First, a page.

The number of patients stuck in hospital beds across Fife has almost doubled in a year, according to new statistics.
A total of 120 people were recorded as stuck in delayed discharge across NHS Fife hospitals in January this year, up from 64 in the corresponding month in 2018.
The largest number of delayed discharges – 36% – were those awaiting completion of a care package.
More than a third of the delays for January involved people spending longer than one month in hospital.
The trend has prompted Fife Labour MSP Alex Rowley to call on on the region’s social care partners to urgently address the situation.
He said: “What we have to remember is that a delayed discharge is a person in hospital being told they are clinically ready to leave the hospital but who continues to occupy a hospital bed beyond the ready for discharge date.
“This is caused by a number of factors, such as waiting for assessments, waiting to be allocated a care package or funding to be put in place as well as transport or having adaptions made to support the person live at home.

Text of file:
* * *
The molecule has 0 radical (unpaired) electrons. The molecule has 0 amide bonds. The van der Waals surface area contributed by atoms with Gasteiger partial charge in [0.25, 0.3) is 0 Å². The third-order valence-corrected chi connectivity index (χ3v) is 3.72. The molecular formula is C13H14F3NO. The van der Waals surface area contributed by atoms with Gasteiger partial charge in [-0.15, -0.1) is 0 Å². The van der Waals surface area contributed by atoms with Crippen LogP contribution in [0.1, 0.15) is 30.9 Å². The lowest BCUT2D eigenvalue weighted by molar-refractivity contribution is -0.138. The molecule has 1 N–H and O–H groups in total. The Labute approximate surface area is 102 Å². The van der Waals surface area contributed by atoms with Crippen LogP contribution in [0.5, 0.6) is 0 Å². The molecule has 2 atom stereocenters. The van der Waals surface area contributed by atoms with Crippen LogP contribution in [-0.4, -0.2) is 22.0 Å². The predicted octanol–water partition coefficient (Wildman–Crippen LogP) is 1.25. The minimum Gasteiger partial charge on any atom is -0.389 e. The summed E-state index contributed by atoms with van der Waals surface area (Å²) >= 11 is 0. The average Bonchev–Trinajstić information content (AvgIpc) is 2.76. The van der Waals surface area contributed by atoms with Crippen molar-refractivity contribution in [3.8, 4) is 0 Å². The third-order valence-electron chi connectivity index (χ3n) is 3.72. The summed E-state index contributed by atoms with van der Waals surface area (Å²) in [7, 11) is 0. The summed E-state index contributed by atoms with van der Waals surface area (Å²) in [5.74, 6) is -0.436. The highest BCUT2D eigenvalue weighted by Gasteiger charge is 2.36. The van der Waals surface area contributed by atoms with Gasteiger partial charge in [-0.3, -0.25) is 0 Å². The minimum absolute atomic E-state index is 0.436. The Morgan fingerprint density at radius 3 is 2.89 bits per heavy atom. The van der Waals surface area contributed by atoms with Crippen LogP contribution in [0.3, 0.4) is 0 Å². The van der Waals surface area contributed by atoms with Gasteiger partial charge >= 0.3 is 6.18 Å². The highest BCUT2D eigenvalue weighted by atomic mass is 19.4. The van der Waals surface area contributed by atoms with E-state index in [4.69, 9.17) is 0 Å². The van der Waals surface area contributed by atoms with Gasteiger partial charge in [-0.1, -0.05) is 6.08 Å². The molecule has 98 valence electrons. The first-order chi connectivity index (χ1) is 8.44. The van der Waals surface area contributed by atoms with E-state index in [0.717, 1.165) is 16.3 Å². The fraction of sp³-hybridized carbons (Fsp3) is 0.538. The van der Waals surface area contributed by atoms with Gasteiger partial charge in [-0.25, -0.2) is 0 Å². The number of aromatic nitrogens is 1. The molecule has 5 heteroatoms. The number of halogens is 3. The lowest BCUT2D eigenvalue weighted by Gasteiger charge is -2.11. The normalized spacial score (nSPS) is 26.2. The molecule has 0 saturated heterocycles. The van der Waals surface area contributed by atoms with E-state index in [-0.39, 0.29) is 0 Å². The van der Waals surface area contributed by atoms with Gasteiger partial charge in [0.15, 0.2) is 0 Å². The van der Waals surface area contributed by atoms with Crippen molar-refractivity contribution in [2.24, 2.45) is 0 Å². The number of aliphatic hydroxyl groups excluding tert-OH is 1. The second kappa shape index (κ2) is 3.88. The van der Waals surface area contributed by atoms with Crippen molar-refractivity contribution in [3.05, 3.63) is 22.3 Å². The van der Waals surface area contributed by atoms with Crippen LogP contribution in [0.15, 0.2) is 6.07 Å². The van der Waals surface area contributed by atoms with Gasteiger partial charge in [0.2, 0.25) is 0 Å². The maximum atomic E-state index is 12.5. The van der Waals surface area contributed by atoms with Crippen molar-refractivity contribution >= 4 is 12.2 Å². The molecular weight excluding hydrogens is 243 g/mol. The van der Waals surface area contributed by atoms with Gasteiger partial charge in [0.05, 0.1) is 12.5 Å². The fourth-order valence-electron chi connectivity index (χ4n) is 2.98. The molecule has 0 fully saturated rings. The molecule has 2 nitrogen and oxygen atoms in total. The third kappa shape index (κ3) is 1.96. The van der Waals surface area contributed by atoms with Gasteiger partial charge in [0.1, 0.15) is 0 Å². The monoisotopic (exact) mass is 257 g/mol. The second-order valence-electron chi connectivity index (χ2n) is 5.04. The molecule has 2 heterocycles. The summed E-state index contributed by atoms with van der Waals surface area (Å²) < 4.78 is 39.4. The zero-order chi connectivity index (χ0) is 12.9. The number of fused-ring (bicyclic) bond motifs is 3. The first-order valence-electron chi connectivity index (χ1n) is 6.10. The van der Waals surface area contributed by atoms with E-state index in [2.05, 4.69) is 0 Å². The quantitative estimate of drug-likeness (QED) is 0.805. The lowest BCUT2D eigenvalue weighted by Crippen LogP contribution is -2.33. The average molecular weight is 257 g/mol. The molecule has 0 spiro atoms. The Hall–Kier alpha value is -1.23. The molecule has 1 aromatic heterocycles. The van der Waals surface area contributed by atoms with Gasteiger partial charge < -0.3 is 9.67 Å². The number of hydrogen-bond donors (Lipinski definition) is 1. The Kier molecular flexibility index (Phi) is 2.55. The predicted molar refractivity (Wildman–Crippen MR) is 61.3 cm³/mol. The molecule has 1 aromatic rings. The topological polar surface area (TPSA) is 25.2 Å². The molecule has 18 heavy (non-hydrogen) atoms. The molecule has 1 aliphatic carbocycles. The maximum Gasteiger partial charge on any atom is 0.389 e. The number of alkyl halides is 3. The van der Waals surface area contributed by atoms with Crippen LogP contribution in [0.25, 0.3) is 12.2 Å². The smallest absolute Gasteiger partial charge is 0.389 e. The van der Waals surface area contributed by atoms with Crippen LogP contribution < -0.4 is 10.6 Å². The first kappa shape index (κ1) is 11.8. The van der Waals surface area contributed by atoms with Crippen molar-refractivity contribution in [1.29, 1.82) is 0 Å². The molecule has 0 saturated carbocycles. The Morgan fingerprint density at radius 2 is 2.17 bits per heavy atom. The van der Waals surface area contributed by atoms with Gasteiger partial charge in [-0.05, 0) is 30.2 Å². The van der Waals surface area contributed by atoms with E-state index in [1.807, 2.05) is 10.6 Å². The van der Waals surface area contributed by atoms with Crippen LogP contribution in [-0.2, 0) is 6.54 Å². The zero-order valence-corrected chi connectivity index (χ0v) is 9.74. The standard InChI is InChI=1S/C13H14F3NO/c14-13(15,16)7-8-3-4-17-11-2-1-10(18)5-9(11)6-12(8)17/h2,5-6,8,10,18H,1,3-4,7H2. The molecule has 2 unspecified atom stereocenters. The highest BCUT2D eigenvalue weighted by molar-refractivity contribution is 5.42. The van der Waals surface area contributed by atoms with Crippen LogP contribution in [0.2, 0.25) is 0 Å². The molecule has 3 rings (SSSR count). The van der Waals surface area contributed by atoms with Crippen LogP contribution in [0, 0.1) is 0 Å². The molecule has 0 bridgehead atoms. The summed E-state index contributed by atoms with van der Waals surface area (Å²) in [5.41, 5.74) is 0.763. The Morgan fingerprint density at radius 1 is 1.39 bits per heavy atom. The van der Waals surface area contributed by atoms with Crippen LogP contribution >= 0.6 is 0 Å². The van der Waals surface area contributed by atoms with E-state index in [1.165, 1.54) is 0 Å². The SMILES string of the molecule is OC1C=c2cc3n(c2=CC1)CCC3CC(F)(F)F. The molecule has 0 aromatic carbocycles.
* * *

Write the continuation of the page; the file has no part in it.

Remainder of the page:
“However, what we see here is more and more people stuck in hospitals because there is no care package ready for them to leave.
“Community care is such a vital resource, and without proper funding of social care packages we will see more and more people stuck in hospital beds when they could be at home.”
Figures reveal the average number of beds per day affected in Fife was as low as 62 in June last year, but that has steadily risen.
96 patients were in a delayed discharge situation by November, rising to 104 the following month.
“This is not the fault of our hardworking NHS staff, or dedicated care workers, but the fault of poorly funded health and social care services,” Mr Rowley.
“It is simply not fair to leave people in hospital beds because a care package can’t be sorted out for them and it is simply shocking that over a third of patients in January were stuck for over a month in hospital.”
Michael Kellet, director of the Fife health and social care partnership, said the figures highlight the fact that the demand for services is increasing and remains a huge “challenge” for partners.
“We know that for the health and wellbeing of people it is better to be at home or in a homely setting if clinical care is not required and we try hard to get people home as soon as possible,” he explained.
“In Fife we continue invest in and redesign our care at home services working with our in house team and independent local providers.
“Through our joining up care consultation we are also re-designing how we use care beds across Fife to ensure we get people into care environments which reflects their needs.”